PREZ #4 March 1974 Some people might think I'm out of my mind to put this one here, but it's the holidays, so I'm feeling like sharing gems in the history of comics, especially by any of the cornerstone creators of the comic book genre.. I do own a copy of this gem, though. As a matter of fact, I have every issue of this series and only lack the comic that has Supergirl carrying Prez on the cover to have every appearance of this character. SYNOPSIS: After returning from a state trip to the European nation of Moravia, where Prez's administration has helped build a billion-dollar canal for irrigation, Prez and Eagle Free (head of the CIA) remark on the Moravians' strange custom of wearing garlic wreaths. That night, the White House is unexpectedly visited by a bat shaped helicopter carrying Wolfman, the Transylvanian ambassador. It seems that the Moravian canal has drained the lakes of Transylvania. When Prez refuses to destroy the canal, the Wolfman delivers a formal declaration of war on behalf of his country's leader, Count Dracula. Wolfman storms out, with no one realizing that he has left his coffin-shaped briefcase behind.
STAR WARS #38 August 1980 I remember waiting for the comic book adaption of The Empire Strikes Back to show up in the next issue of Star Wars, and when I saw it on the spinner rack, I was so excited that I started to read it when I got home. Imagine my surprise when it wasn't the start of the film adaptation. However, if my expectations aren't going to be met, there's no better way than by giving the nine-year-old version of me a fill-in issue drawn by Mike Golden. I hadn't yet really paid attention to the artists drawing comics, but was really disappointed in the quality of the artwork on Star Wars (done by Carmine Infantino, whom I now really appreciate), but with this issue, I realized that there was a difference and that Mike Golden was one of the artists I liked best. When he started doing covers for G.I. Joe and Saga of Crystar, I was really excited, and over the years, seeing his artwork on a book makes me give it a second look. SYNOPSIS: Luke and Leia are being attacked by an Imperial Star Destroyer while transporting medical supplies for the Rebel Alliance. The smugglers that sold them the supplies must've double-crossed them. Just as the Imperial attack is about to overwhelm them, Luke makes the jump to hyperspace, but they find themselves outside the galaxy, lost in the black void of space in a crippled ship.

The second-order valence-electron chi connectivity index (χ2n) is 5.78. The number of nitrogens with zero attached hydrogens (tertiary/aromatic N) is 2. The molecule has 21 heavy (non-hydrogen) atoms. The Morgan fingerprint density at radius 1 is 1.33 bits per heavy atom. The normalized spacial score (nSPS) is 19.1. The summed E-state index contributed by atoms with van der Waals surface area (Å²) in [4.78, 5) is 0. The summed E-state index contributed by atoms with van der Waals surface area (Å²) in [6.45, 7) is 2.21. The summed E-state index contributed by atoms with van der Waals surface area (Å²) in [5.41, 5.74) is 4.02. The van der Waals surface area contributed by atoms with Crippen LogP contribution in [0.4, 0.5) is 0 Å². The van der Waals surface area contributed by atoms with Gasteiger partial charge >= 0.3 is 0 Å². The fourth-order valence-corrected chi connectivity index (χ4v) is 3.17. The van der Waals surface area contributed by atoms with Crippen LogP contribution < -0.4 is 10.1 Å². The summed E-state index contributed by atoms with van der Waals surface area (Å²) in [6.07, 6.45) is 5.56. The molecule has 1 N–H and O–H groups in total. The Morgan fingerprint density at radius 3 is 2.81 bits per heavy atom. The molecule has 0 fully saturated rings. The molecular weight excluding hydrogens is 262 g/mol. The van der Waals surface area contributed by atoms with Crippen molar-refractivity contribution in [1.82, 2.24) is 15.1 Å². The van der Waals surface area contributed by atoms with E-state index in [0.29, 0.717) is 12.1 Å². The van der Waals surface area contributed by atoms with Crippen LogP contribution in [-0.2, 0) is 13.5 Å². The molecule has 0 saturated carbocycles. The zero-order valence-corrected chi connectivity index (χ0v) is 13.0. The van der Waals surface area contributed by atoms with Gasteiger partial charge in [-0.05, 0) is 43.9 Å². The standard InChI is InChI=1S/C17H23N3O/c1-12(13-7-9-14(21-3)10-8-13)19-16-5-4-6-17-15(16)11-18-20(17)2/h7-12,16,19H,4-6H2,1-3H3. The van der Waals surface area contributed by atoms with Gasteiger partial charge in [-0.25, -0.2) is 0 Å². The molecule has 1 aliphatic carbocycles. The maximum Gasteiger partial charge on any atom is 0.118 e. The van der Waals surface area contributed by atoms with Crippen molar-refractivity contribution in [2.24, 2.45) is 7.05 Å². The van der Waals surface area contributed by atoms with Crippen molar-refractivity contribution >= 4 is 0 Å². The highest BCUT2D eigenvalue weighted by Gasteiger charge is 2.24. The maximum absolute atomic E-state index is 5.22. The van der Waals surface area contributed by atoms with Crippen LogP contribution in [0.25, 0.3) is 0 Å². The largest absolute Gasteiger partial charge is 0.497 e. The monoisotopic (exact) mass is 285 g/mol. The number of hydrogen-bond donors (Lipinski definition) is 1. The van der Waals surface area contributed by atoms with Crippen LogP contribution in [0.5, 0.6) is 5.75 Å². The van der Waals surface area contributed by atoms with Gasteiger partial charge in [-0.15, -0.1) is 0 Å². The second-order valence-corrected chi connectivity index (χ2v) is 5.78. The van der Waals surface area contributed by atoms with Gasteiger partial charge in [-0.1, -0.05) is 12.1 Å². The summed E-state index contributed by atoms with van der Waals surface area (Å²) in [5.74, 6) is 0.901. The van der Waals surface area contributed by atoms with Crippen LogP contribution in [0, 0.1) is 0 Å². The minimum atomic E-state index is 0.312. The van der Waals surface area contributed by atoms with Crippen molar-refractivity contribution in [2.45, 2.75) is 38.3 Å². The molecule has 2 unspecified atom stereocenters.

CLOAK AND DAGGER #1 October 1983 As I remember, in 1983, there was a lot of buzz around Cloak and Dagger. They had appeared a handful of times in Peter Parker, Spider-Man and seemed to be on the fast track to a series of their own. Now it might just have been my friends, but looking back, they had only appeared a few times before, and were already getting a mini-series. Like I said, this could just be what it seemed like at the time, but it certainly seemed like they had a buzz. SYNOPSIS: A priest walks through the New York Port Authority and is hassled by pimps, drug dealers and prostitutes that get chased away by the police. He goes to his church on 42nd Street to pray for guidance but is greeted by the sudden appearance of Cloak and Dagger They are looking for a place to rest, explaining that they were once runaways that gained their powers after being abducted and given experimental drugs. They now wage a war on those that would prey on the innocent, but are growing weary and need a place to rest.